St. Vincent announces 2022 UK and European tour: “I want people to be like, ‘What the hell just happened to me?’”
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Annie Clark tells us what to expect from her joyous new live show, plus the chances of her playing Glastonbury and dreams of making a heavy metal record

St. Vincent, 2021. Credit: Zackery Michael
St. Vincent, 2021. Credit: Zackery Michael

St. Vincent has announced details of a UK and European tour for 2022. Check out full dates and ticket details below, along with our exclusive interview with Annie Clark.

In support of her acclaimed sixth album ‘Daddy’s Home‘, St. Vincent will be hitting the road next summer flanked by The Down And Out Downtown Band, who made their debut with Clark on Saturday Night Live earlier this year.

Alongside previously announced festival appearances at Mad Cool in Madrid and NOS Alive in Lisbon, St Vincent will now be hitting the continent for a run of her own shows next June – including her biggest UK headline show to date at London’s Hammersmith Eventim Apollo. Speaking to NME, she explained just how much these gigs will mean.

“Honestly, the reason people go to see live shows is the same reason why people go to church,” she told NME. “It’s to be taken some place else for an hour and a half.

“In not being on the road for a long time, I’ve definitely realised that there is absolutely no substitute for the communion, the mystery, the high stakes, the feeling that anything could happen and that connection. You can’t beat it.”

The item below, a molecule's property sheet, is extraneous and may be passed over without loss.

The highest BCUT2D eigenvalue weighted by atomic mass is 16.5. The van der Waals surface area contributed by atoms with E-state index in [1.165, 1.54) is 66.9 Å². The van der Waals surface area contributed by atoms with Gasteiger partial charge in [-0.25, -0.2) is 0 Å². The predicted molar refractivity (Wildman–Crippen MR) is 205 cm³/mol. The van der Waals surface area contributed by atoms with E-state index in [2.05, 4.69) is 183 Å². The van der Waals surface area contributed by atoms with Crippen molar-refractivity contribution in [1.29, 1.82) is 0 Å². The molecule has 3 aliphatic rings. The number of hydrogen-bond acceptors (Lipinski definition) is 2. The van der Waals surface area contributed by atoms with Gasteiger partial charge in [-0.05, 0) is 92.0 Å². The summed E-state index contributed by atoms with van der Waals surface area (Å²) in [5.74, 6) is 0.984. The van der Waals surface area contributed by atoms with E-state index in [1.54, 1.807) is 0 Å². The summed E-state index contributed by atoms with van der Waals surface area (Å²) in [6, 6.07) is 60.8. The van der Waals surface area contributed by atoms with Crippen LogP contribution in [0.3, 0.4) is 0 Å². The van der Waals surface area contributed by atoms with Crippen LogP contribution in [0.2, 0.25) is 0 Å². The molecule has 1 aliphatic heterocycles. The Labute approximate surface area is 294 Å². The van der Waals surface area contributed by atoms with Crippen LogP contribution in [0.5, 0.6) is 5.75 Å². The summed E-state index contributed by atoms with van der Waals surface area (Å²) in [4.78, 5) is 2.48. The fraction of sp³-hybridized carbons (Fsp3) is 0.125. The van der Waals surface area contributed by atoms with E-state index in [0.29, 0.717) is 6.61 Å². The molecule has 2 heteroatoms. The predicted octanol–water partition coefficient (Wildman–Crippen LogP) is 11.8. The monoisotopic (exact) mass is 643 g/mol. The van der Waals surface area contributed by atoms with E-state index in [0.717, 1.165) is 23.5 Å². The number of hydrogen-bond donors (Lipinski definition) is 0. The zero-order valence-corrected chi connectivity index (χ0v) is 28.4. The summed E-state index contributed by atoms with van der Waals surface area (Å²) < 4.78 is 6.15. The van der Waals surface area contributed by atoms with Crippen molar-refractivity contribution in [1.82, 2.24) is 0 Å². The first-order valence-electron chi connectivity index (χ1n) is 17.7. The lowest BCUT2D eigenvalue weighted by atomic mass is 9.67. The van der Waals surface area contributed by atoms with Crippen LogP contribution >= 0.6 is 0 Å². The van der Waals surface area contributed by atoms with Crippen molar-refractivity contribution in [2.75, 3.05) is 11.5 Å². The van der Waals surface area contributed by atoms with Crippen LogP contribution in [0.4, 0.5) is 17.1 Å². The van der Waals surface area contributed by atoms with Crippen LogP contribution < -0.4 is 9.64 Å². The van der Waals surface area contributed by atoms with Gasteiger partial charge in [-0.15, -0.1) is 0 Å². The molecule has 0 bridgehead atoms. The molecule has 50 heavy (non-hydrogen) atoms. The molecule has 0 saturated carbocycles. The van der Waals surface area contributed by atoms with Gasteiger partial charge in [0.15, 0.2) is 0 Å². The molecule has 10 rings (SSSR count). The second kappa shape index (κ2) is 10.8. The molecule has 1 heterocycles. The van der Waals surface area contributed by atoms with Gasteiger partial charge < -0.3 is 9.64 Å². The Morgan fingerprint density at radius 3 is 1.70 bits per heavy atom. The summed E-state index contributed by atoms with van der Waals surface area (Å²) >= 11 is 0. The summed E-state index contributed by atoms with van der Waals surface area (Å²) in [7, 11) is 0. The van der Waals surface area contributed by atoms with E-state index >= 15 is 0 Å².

With previous tours having been quite “high concept” – especially the launch of 2017’s ‘MASSEDUCTION‘ with her divisive show at London’s O2 Academy in Brixton – this time St. Vincent is looking for more of a back-to-basics approach.

“I’m thinking less in terms of digital and more in terms of practical – and I mean that in the theatre-craft sense,” said Clark. “The band are so killer and at the end of a day it’s a show. In the past with what I’ve been it’s been like you might love it or might hate it but you won’t forget it. In this go-round, I want people to be like, ‘What the hell just happened to me?’ If people walk away going, ‘Oh, that was a nice show’ – then I’ve failed.”

Clark continued: “We’ve been cooped up for nearly two years and we need an exorcism. I need to truly leave it all on the stage. Emotionally, we’re not even sure how much we have inside of us. It’s been a while!”

To celebrate her return to the road, we asked St. Vincent about what fans can expect from these shows, the online noise around her new album, and her dreams of going full metal after covering Nine Inch Nails and Metallica…